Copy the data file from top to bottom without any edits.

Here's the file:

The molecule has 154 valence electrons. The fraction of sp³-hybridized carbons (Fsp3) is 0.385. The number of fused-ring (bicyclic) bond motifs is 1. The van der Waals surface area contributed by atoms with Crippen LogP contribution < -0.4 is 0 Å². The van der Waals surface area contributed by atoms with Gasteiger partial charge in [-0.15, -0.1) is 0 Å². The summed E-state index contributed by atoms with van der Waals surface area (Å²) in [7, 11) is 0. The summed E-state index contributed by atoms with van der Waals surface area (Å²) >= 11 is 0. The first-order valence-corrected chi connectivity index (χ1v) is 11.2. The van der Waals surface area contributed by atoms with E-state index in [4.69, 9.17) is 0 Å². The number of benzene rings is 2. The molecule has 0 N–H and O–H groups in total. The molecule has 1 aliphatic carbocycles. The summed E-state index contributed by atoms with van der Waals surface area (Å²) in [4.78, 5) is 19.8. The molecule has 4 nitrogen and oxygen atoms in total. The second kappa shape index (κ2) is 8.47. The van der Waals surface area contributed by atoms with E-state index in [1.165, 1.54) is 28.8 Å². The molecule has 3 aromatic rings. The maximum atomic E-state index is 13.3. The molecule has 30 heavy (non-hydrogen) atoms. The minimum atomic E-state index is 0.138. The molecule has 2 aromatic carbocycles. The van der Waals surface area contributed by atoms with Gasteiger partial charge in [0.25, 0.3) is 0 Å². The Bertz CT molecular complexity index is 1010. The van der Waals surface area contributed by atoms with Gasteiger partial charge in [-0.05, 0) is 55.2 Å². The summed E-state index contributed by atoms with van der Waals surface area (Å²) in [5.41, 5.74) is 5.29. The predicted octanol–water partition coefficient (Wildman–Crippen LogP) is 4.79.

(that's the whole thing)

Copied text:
The molecule has 154 valence electrons. The fraction of sp³-hybridized carbons (Fsp3) is 0.385. The number of fused-ring (bicyclic) bond motifs is 1. The van der Waals surface area contributed by atoms with Crippen LogP contribution < -0.4 is 0 Å². The van der Waals surface area contributed by atoms with Gasteiger partial charge in [-0.15, -0.1) is 0 Å². The summed E-state index contributed by atoms with van der Waals surface area (Å²) in [7, 11) is 0. The summed E-state index contributed by atoms with van der Waals surface area (Å²) >= 11 is 0. The first-order valence-corrected chi connectivity index (χ1v) is 11.2. The van der Waals surface area contributed by atoms with E-state index in [4.69, 9.17) is 0 Å². The number of benzene rings is 2. The molecule has 0 N–H and O–H groups in total. The molecule has 1 aliphatic carbocycles. The summed E-state index contributed by atoms with van der Waals surface area (Å²) in [4.78, 5) is 19.8. The molecule has 4 nitrogen and oxygen atoms in total. The second kappa shape index (κ2) is 8.47. The van der Waals surface area contributed by atoms with E-state index in [1.165, 1.54) is 28.8 Å². The molecule has 3 aromatic rings. The maximum atomic E-state index is 13.3. The molecule has 30 heavy (non-hydrogen) atoms. The minimum atomic E-state index is 0.138. The molecule has 2 aromatic carbocycles. The van der Waals surface area contributed by atoms with Gasteiger partial charge in [0.25, 0.3) is 0 Å². The Bertz CT molecular complexity index is 1010. The van der Waals surface area contributed by atoms with Gasteiger partial charge in [-0.05, 0) is 55.2 Å². The summed E-state index contributed by atoms with van der Waals surface area (Å²) in [5.41, 5.74) is 5.29. The predicted octanol–water partition coefficient (Wildman–Crippen LogP) is 4.79.